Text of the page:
A festival full of folk
Area musicians perform at 25th annual event
Eagle River’s Al Koenig plays guitar during the Anchorage Folk Festival at the UAA Wendy Williamson Auditorium on Saturday, Jan. 25.
Singer/songwriter Mary Oudean’s twangy voice fell down soft as rain as she sang the bluegrass classic, “Who Will Watch the Home Place?” at the last weekend of the Anchorage Folk Festival on Saturday, Jan. 25.
The festival, which celebrated its 25th year, brings together folks and bluegrass musicians from across the state.
This year’s headliner performances were Grammy nominated and International Bluegrass Music Association’s 2013 Emerging Artist of the Year Della Mae and the all-star, multi-generational Mr. Sun band.
Performances, workshops and jams spanned 10 days and included everything from folk, Middle Eastern dance and Irish music from the 15th century.
But back to Oudean, who started off her night singing and playing fiddle with Gal Pals members Marianne See, Jessie Cotter, Linda Ziegler and Betty Harford.
An hour later, she played guitar and soloed three songs.
“Singing is what I do,” she said as she relaxed backstage after the performance. “I learned to play the guitar because I love to sing.”
Oudean, a former Eagle River resident, moved to Soldotna last August due to an employment transfer. When not singing, she works as an operating room surgical technician.
She grew up in a musical family, her mother and grandmother playing piano and organ while the rest of the family sang harmony.
She discovered bluegrass after moving up to Alaska and accompanying her now ex-husband to a festival.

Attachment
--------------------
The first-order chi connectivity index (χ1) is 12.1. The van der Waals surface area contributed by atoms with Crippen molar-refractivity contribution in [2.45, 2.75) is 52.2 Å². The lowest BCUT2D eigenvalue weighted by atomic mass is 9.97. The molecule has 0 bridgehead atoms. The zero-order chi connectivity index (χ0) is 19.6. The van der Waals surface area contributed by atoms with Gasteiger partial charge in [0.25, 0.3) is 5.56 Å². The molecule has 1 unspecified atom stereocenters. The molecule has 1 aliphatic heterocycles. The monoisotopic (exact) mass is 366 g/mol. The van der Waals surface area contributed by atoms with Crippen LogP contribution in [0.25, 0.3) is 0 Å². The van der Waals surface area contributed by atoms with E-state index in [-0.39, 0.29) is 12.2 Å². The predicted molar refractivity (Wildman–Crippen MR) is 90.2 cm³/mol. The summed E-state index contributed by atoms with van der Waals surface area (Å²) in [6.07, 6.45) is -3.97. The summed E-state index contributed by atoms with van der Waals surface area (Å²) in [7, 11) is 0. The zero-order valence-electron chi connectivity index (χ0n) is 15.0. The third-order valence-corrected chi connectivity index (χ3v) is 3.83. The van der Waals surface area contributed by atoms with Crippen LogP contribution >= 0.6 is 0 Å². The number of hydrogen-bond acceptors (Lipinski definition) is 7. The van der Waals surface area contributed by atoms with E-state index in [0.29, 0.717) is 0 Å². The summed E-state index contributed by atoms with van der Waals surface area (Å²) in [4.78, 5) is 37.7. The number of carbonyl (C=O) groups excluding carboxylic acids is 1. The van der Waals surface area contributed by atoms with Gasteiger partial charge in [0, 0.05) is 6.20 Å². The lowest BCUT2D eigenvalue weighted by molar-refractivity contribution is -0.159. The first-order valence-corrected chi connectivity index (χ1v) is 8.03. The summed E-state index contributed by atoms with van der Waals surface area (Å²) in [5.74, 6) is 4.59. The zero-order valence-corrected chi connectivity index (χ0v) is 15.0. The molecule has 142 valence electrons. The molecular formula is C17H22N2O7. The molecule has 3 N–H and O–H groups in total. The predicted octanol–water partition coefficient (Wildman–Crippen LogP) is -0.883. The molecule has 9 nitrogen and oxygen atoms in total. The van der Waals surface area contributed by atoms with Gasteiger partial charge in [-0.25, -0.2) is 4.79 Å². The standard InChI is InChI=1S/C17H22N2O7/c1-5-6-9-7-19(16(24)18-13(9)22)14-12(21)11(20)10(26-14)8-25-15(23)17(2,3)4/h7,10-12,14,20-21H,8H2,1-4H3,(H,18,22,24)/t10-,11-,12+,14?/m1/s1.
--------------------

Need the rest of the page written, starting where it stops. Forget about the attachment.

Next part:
“That’s how I got the bug,” she said with a laugh. “I heard the sound and thought, I like that.”
Oudean enjoys soloing but especially loves harmonizing.
“When everyone’s voices blend together, I love that. It’s the biggest high.”
A few sets later, Eagle River resident and classically trained guitarist Al Koenig hit the stage, playing with his niece, Rebequa River. Earlier in the afternoon, he had played with his son, Aaron. Koening has been performing at the festival for 15 years.
“There aren’t many venues for a classical guitarist so I jump at any venue I can get,” he said as he gathered up his gear after his performance.
He sees festivals as opportunities to introduce younger people to various musical genres.
“It’s fun seeing the young kids coming to summer festivals and getting them exposed to music,” he said.
Koening has been playing guitar since he was 14. Chad Atkins was a big hero to him back then, along with Merle Travis.
“Rock and roll was taking off and guitars were making a comeback,” he said.
Randy Pasley, who moved to Alaska three years ago and has lived in Eagle River for two years, played banjo and guitar with Richard Gelardin and Mike Mitchell of Red Elk. Originally from North Carolina, Pasley grew up with folk music.
“It connects me to my roots,” he said.
As far as playing in the festival?
“It’s an adrenaline rush,” he said with a laugh.
Betty Harford, also of Eagle River, later joined the band for a “Gentle on My Mind” duo with Gelardin.
Other Eagle River and Chugiak residents performing at the festival included Robin Hopper, Wade Hampton Miller, Mike Childers, Eric and Sean Braendel, Paul Pasley and Melissa Beck.